The rest of the 1940s involved the release of cheaper package films, films consisting of several short films combined into one. Cinderella was arguably the last product of Disney's 'golden age' and was the the first of a new series of lavishly produced full-length feature films.

The Disney animated films of the 1950s were in general less artistic and experimental, more commercial in nature. Most of them were box office hits but their critical evaluation often places them below their predecessors. Made on the cusp between the two eras, Cinderella is representative of both eras.

Cinderella (1950)
Italian postcard by Grafiche Biondetti, Verona, no. 104. Picture: Walt Disney Productions. Publicity still for Cinderella (Clyde Geronimi, Wilfred Jackson, Hamilton Luske, 1950).

Cinderella (1950)
Italian postcard by Grafiche Biondetti, Verona, no. 104. Picture: Walt Disney Productions. Publicity still for Cinderella (Clyde Geronimi, Wilfred Jackson, Hamilton Luske, 1950).

Full of inventive comic touches


Cinderella (Clyde Geronimi, Wilfred Jackson, Hamilton Luske, 1950) received three Oscar nominations and became the greatest critical and commercial hit for the Disney studio since Snow White and the Seven Dwarfs (1937), and helped to reverse the studio's fortunes.

Among the artists responsible for the 'look' of Cinderella (1950), was Mary Blair, whose inspired use of colour was greatly admired by Disney. Her elegant French-period backgrounds add tremendously to the quality of the film.

But, most important of all' are the believable characters - from Cinderella, right down to Lucifer, the stepmother's deliciously evil black cat. They bring both life and vibrancy to the often told story, something very difficult to create in an animated film.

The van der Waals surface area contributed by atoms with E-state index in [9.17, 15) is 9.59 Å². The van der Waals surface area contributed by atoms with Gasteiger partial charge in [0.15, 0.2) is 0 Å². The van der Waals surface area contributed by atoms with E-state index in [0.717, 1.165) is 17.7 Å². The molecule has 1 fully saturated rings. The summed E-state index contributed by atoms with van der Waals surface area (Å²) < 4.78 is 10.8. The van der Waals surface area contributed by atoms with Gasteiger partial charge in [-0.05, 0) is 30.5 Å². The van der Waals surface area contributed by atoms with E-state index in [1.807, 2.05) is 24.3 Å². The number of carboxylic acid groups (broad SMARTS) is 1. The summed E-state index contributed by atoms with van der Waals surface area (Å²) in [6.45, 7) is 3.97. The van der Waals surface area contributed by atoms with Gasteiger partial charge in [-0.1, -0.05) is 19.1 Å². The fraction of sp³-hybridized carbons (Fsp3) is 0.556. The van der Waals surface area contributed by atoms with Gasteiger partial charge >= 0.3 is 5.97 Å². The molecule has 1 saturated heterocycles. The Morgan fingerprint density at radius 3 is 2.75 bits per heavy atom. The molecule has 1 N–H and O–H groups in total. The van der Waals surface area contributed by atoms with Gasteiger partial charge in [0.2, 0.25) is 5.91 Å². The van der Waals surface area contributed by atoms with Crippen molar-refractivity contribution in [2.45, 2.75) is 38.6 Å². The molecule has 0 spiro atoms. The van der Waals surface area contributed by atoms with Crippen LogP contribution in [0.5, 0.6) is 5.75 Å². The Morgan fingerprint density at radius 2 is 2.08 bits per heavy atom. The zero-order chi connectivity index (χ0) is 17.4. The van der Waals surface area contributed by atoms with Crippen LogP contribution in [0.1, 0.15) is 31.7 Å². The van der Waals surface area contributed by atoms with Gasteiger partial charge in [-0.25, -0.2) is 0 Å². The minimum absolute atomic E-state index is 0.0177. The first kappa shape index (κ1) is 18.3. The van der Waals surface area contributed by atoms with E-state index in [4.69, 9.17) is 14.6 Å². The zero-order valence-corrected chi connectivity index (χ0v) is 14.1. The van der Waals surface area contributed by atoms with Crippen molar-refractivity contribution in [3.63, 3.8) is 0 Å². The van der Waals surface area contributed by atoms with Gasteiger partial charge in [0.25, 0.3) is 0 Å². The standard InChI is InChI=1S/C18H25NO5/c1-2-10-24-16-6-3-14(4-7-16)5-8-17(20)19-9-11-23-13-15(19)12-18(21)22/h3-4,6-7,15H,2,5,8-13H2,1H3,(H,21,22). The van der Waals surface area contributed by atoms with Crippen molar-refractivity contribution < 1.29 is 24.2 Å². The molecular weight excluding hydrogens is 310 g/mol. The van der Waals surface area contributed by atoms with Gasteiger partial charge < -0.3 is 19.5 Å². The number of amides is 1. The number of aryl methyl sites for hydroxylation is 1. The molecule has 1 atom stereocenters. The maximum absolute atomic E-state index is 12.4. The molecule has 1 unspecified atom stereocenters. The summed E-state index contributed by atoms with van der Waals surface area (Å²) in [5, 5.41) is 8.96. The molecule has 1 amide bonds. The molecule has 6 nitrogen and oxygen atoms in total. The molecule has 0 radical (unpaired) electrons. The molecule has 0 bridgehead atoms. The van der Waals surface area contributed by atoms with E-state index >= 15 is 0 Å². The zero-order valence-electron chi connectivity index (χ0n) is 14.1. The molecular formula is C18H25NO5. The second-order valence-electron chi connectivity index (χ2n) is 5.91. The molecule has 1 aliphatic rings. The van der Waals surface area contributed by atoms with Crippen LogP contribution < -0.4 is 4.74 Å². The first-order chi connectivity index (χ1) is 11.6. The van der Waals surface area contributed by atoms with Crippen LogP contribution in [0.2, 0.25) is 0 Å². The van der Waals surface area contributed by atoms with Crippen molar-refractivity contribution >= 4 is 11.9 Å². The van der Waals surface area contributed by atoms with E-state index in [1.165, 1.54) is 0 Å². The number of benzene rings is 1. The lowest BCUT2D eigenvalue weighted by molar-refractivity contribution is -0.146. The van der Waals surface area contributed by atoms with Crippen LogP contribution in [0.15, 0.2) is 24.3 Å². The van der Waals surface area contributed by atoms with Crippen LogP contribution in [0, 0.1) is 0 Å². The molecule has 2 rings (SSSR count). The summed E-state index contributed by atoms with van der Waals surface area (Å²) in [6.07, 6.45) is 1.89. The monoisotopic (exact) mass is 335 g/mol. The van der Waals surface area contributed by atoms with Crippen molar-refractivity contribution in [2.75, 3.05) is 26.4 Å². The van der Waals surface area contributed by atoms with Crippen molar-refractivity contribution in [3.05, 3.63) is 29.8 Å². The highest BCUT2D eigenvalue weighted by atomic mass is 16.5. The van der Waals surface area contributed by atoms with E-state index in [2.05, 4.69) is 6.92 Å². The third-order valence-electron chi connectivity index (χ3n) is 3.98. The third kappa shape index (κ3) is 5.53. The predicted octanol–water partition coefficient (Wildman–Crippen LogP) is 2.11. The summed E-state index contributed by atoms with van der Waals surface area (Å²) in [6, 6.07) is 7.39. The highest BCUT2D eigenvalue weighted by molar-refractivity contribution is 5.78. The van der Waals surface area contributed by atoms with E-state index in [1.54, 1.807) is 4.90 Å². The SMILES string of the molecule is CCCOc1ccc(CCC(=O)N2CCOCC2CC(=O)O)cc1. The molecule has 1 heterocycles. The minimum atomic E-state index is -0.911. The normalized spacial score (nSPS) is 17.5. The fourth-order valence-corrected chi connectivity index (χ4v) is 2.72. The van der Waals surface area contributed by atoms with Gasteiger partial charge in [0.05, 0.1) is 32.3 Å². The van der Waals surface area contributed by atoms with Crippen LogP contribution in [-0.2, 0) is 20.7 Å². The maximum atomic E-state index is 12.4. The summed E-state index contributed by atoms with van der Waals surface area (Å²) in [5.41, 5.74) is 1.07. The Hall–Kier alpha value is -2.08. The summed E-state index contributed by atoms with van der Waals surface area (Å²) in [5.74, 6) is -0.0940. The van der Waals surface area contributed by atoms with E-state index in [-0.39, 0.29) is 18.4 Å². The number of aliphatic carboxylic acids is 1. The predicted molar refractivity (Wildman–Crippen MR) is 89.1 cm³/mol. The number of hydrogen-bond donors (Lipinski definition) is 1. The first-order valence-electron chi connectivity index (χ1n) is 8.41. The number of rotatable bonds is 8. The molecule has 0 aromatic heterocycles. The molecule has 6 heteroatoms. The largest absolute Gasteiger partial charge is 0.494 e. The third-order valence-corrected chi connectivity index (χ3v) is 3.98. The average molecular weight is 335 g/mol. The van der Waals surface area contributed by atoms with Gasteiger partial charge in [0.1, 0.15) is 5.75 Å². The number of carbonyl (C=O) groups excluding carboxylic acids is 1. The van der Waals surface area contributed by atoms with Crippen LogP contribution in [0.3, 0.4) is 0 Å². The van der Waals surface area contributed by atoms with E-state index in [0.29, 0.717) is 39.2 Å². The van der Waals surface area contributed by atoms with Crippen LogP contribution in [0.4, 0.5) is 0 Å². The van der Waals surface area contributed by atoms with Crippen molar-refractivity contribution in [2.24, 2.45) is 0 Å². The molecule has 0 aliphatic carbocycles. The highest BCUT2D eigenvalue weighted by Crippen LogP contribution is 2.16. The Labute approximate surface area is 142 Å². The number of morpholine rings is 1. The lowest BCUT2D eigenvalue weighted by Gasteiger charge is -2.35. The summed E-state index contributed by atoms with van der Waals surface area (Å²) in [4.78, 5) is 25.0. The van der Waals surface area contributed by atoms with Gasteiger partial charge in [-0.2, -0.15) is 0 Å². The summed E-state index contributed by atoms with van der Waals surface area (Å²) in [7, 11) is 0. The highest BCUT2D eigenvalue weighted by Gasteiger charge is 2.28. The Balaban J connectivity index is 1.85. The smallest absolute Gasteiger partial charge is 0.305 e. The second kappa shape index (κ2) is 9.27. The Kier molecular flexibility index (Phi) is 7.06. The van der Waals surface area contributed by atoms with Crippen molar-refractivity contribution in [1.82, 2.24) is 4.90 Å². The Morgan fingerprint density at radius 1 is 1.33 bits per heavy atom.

Disney gave the mice a big role in the main storyline, and this was the key to providing all the humour and suspense needed to spice up the predictable story. The leading mice, Gus and Jaq are delightful creations and the valiant band of mice are given amusing bits of business.

A highlight is the 'Cinderella Work Song' in which the mice make a dress for the mistreated Cinderella, full of inventive comic touches and accompanied by the intricate blend of song and animation. Mack David, Jerry Livingston, and Al Hoffman wrote the songs for Cinderella.

Cinderella (1950)
French postcard in the Le Monde Merveilleux de Walt Disney series by Diffusion Hachette, no. 104. Picture: Walt Disney Production. Publicity still for Cinderella (Clyde Geronimi, Wilfred Jackson, Hamilton Luske, 1950).

Cinderella (1950)
Italian postcard by Grafiche Biondetti, Verona, no. 104. Picture: Walt Disney Productions. Publicity still for Cinderella (Clyde Geronimi, Wilfred Jackson, Hamilton Luske, 1950).

Sources: Wikipedia and IMDb.

2 comments:

Beth Niquette said...

Hi, Paul, thank you for checking in. I've been out of touch with everyone. It's been a difficult time since Thanksgiving. I am doing much better now, but our family has been through it. Lost an uncle, an aunt and my sis in law is in the hospital...

But with God and family, one can get through the hard times. Blessing and peace, my Friend. And greetings from the USA, Mid-Willamette Valley of Oregon. <3

Beth Niquette said...

So...what's your good news?! :D